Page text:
Friday, June 22, 2012

What makes someone difficult?

Reaching for the wind bell
It's been some years since I bought a book by Sharon Salzberg that taught me how to do lovingkindness meditation, and took that on as a daily practice.  I have often done it since, sometimes realizing almost astonishing results, in terms of a feeling of love for someone I had included in that meditation.  It is something you can do when you're stuck somewhere bored.  I know, that doesn't sound very spiritual, but it's a step up from texting.

There is a slot in that meditation for a "difficult" person, which Pema Chodron calls the enemy with a twinkle in her eye.  I've never had a shortage of difficult people to choose from.  If you do run out, there are always people in the public eye you can wish well for.  It's not so easy to pray for someone you see doing great harm.  It's not a refuge, it's a practice - I suppose you practice being like you want to be.  Love feels better than hate, and it does far less harm in the world.

But just this morning it occurred to me, as if it were simple, "Difficult" means "difficult inside me."  In other words, it's not that the individual is difficult or bad per se; it's that I respond to them with feelings I don't like.  So I guess that over the years my mind has, with glacial slowness, moved from blaming other people to locating the problem within myself.  I can think immediately of one relationship in my life that has been salvaged by gritting my teeth and doing this practice for her.  It is no longer difficult to be around her at all.

Not saying I have it conquered.  Just wanted to share the thought.  I know some of you must do this practice to, and would be interested in your experiences.


  1. Yes; that re-cognition that the feeling of difficulty is inside oneself (projected onto others) is a BIG one, isn't it, and it is ongoing, too. At present, though, I am focusing on my greatest challenge to lovingkindness---myself---and am noticing that this is resulting in more lovingkindness to others, too.

    1. Hi Chris. Yes, it's a re-cognition of something you thought you knew. From the beginning I had trouble sending metta to myself, and routinely begin with remembering holding Tashi against my heart to generate the feeling of love. Then comes me.....I have been interested lately by Pema Chodron's frequent references to mental habits as our way of maintaining a predictable identity; even the self-descriptions we don't like.

  2. I was just talking about this opportunity to practice (or A.F.P.O-another f--cking practice opportunity to residents) last night.

    I've found a person doesn't have to do much to get on my nerves; insist there is a true translation of the Dai Hi Shin Darani; sit while weeding; eat lunch by themselves.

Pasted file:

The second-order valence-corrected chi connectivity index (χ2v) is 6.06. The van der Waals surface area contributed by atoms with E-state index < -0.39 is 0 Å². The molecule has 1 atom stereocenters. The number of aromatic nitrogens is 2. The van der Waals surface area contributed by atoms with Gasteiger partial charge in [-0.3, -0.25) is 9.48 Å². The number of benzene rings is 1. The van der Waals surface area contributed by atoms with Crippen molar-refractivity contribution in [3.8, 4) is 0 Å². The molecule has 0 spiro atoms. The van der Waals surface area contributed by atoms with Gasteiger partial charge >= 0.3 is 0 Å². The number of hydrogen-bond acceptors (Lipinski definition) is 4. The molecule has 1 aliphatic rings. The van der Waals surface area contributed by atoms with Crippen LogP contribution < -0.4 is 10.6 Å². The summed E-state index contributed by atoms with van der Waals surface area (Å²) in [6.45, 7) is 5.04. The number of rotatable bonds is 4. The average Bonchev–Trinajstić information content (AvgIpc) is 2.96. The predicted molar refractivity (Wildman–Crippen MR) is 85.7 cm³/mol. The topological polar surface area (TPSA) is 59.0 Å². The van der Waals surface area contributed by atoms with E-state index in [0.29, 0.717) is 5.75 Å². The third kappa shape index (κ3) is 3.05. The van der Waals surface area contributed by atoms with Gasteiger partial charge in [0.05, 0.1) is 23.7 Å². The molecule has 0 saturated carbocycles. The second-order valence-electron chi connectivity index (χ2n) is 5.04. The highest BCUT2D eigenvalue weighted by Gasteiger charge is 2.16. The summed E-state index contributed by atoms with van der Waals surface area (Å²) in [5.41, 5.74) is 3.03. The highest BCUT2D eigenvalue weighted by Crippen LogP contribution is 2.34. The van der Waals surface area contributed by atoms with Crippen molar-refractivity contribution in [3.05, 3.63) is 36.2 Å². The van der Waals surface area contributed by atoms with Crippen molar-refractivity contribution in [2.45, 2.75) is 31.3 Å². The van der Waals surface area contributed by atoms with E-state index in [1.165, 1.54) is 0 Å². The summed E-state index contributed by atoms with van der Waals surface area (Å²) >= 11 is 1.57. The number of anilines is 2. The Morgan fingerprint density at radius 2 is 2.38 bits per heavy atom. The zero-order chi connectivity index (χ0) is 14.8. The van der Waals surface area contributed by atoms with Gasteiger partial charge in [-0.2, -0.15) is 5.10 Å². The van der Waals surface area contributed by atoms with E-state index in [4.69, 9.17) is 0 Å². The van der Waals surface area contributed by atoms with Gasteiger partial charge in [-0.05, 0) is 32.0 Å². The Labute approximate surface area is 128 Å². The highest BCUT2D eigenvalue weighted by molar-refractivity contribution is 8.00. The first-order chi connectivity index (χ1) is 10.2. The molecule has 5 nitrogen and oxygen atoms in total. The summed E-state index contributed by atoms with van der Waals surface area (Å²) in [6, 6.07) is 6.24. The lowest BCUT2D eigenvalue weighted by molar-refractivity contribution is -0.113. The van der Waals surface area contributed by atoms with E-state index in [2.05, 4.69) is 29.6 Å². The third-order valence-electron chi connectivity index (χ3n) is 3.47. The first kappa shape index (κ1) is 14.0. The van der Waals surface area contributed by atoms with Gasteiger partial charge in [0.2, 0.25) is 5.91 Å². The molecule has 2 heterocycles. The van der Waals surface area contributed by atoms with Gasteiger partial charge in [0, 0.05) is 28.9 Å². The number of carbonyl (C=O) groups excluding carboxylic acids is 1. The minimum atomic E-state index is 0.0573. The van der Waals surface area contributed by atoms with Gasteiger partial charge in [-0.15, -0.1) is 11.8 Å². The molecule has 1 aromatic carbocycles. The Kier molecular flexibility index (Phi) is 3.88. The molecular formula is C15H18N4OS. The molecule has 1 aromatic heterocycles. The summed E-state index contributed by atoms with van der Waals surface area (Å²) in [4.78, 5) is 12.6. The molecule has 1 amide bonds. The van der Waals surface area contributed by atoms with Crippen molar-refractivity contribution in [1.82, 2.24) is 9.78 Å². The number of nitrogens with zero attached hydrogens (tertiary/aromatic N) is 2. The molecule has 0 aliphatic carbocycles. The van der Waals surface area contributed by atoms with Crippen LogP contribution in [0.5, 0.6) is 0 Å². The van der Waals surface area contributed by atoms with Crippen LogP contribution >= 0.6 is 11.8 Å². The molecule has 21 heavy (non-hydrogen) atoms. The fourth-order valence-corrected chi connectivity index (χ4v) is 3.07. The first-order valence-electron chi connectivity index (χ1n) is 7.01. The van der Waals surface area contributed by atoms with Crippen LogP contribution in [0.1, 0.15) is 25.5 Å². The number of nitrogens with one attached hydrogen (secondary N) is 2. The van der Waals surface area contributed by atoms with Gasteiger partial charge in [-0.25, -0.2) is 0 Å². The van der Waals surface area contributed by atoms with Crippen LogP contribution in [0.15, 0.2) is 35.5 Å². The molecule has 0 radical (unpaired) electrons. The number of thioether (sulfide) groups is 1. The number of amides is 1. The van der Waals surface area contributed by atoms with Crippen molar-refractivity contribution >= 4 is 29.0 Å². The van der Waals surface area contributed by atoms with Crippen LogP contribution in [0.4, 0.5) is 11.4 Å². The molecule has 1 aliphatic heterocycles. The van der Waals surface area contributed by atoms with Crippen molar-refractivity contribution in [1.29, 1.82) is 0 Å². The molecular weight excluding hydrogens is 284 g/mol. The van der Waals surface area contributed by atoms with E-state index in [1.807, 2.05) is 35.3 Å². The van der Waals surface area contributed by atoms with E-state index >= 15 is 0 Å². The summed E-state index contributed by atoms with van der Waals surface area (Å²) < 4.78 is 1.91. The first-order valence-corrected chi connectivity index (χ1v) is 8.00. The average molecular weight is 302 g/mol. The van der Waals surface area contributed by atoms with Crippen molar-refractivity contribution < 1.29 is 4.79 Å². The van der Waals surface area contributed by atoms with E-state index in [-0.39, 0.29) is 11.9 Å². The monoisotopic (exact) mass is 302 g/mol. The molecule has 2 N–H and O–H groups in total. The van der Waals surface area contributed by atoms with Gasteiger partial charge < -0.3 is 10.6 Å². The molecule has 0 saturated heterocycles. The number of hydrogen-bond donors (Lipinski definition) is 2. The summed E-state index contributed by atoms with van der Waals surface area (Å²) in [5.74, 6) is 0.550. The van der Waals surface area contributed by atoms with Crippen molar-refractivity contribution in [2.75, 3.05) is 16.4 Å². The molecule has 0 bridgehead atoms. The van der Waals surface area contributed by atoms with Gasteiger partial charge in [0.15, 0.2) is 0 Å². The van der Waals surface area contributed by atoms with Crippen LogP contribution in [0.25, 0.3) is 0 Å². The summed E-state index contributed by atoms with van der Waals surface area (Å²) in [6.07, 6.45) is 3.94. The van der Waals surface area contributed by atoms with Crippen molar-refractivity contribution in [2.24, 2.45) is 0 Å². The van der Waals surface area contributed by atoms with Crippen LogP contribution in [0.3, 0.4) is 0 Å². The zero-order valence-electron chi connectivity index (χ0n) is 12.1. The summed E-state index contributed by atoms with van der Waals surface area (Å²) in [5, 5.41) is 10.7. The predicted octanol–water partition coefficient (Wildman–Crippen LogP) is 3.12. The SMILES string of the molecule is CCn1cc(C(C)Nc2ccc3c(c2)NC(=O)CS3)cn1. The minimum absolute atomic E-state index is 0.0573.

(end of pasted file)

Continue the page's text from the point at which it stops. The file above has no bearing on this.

Of course, none of that is true and I suspect that what I have found might be the opposite of what we call there a word for that?

    I do practice loving kindness, but lately I've been trying to move toward shikantaza (what ever that means). So, in order to dissolve these "enemies" I move closer. Dangerous, as it could cause conflagration. But not if I don't say anything.

    I do this in our dining hall, where there are 3-4 new people I don't like every week, and 3-4 growing resentments. I just go sit by them while we eat; many have no idea they are driving me nuts. And in sitting by them, I began to soften to their cute, fuzzy, human-ness.

    As a result, one of my best friends here (someone who went to St. Johns and gives you etymological read out of every thing said in ear shot) is quite possibly the most irritating person, ever! Another one (an anger type who breaks things on accident all the time) I can manage a good morning to, as I fear offering anything else.

    These relationships seem profound vehicles for practice. Not exactly dharma gates of repose and bliss, but wonderful turnings of my hard-pan heart-mind. I'm inspired to meet the one who thus comes.

    1. This comment diverted me into the visual thesaurus this morning, trying to figure out an opposite to affinity - haven't found it. Aversion isn't quite right. "Natural aversion," maybe, in the genes, the way that cats usually dislike human children.

      Then I also began wandering mentally around What is shikantaza, anyway? and looking it up again. Okay. Though I don't see how that leads to getting up close to people you don't like.

      What is good for me right now is Pema Chodron's explanation that an emotion lasts 90 seconds, no more, if you don't build the story. Shake hands with the feeling, take a breath, let it pass on by like a puffy little cloud. This is useful for me because, oh, well, some of us artistic types are emotional.

      Also, I wrote a poem titled "Seeking Enlightenment at Green Gulch." If you send me your e-mail address, I'll send it to you.

  3. Shikantaza leads to people I don't like by helping me open to the self I don't like, I do like, that might not be there at all. If I can sit openly with a trick to pacify, placate, or detach in my very own presence, this makes it easier to move toward others. I hardly ever meet anyone as annoying as me.

    I'll get you that e-mail.